Click the link. It is happy, a textbook example of a parent getting it right. If you are a parent and cannot come to terms with the child you have, you are in the wrong. If you are on the fence, imagine your child as an adult. If they are not currently communicative in words of some form, imagine that changing. It may well. What will you feel if your child asks why you loved the imaginary, ‘fixed’ version more than the real thing? What if your kid turns to you, makes rare, unbroken eye contact, and asks why you hated them enough to try replacing them with a different person? Could you live with that?
I got my first good look at Atlanta taking the long way into Decatur, 75/85 to I-20, Moreland, and Dekalb through interesting parts of town. That was one of my worst days, but those roads are where my life happens, now. Downtown, as seen on a spring night from the window of a car around the cultural speed limit, looks like home. I see it at least once a week. I hate the way they light it up blue. The next time I make the trip home from Douglass, those insipid floodlights will be gone. They were always jarring.
The skyline was an unpleasant reminder of times I would rather forget, but it never ruined my night. They were distant. The radio, the cushy, leather seats, the engine’s hearty rumble, the beautiful tuba were more real. So was the rehearsal that prefaces the drive. I like musicians, especially tuba players, because no one cares what I am. The band has substance. The section is alive. The lights had ninety seconds. People who care more about what I do and choose to be than what I was born had two hours. These things were before blue, or any, light bulbs. The needs for community, expression run marrow deep in humankind. Bread and roses, people of goodwill, and implausible tuba sections will outlast the pathetic display. In the mean time, I am safe.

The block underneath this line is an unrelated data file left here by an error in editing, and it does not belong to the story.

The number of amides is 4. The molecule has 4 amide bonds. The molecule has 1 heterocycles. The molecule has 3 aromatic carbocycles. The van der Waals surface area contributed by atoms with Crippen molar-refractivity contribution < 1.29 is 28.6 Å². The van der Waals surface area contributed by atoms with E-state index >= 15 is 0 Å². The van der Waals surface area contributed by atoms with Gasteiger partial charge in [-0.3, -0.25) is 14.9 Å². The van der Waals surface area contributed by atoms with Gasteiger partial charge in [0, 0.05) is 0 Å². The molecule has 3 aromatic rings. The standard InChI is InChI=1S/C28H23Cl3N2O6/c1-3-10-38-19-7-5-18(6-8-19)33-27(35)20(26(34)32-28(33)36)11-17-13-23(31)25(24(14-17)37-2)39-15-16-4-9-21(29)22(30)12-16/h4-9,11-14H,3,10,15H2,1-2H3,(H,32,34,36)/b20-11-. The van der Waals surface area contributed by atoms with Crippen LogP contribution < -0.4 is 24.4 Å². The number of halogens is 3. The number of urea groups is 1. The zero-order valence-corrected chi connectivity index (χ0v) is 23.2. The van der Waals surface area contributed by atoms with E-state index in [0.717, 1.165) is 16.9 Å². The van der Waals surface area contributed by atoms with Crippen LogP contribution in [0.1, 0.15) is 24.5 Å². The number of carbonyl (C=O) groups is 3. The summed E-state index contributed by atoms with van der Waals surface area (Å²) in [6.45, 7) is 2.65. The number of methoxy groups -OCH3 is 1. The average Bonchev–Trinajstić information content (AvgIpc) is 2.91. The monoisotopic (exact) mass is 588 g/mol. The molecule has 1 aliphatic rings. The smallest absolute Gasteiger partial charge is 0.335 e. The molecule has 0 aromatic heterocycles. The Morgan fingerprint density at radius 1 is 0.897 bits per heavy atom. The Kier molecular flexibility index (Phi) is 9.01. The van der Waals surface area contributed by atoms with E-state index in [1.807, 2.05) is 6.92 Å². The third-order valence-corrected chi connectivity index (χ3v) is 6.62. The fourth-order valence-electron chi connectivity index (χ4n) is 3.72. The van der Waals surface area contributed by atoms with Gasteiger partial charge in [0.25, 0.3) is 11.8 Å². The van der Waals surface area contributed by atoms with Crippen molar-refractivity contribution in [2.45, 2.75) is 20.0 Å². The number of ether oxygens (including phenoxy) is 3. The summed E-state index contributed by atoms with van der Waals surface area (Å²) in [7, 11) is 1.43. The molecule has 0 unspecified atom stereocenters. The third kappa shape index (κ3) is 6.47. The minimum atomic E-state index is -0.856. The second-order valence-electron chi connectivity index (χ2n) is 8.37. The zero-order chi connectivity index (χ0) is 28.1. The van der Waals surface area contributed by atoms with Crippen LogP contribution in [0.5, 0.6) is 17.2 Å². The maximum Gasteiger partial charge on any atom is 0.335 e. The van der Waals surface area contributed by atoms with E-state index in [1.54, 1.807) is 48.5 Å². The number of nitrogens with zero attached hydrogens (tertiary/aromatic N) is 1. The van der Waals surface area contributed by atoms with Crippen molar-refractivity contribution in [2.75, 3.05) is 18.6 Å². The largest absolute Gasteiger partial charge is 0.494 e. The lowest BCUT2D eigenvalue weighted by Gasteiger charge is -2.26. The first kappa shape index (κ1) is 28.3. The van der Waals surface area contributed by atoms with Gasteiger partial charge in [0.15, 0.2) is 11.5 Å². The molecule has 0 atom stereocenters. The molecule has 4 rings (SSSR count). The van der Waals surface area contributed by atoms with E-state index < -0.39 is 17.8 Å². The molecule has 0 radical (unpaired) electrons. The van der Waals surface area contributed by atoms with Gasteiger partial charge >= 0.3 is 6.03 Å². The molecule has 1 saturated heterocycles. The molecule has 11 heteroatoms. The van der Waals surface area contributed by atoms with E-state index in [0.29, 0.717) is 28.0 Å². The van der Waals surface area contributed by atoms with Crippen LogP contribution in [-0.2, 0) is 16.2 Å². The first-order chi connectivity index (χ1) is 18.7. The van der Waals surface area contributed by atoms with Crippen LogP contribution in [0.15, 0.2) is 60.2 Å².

What really bothered me about the lights is that not everyone is. They represent marginalization on a long spectrum. At one end, in my life, the discomfort is an inaudible hiss if the radio is on. It usually is. At the other, there are murders and apologists. Between, there are dour group homes, people who are about to age out of public school without a clear next step, kids whose parents are trying to ‘recover’ them. I spoke to one such mother. in April. She wanted to know how I got well. I said I was never sick, suggested that it was possible her son would grow up to feel the same way. The lights represent a narrative that we are suffering, waiting at the doorway of personhood for someone to let us in. It is a compelling story, wise researchers and brave, devoted relatives saving the helpless and ill.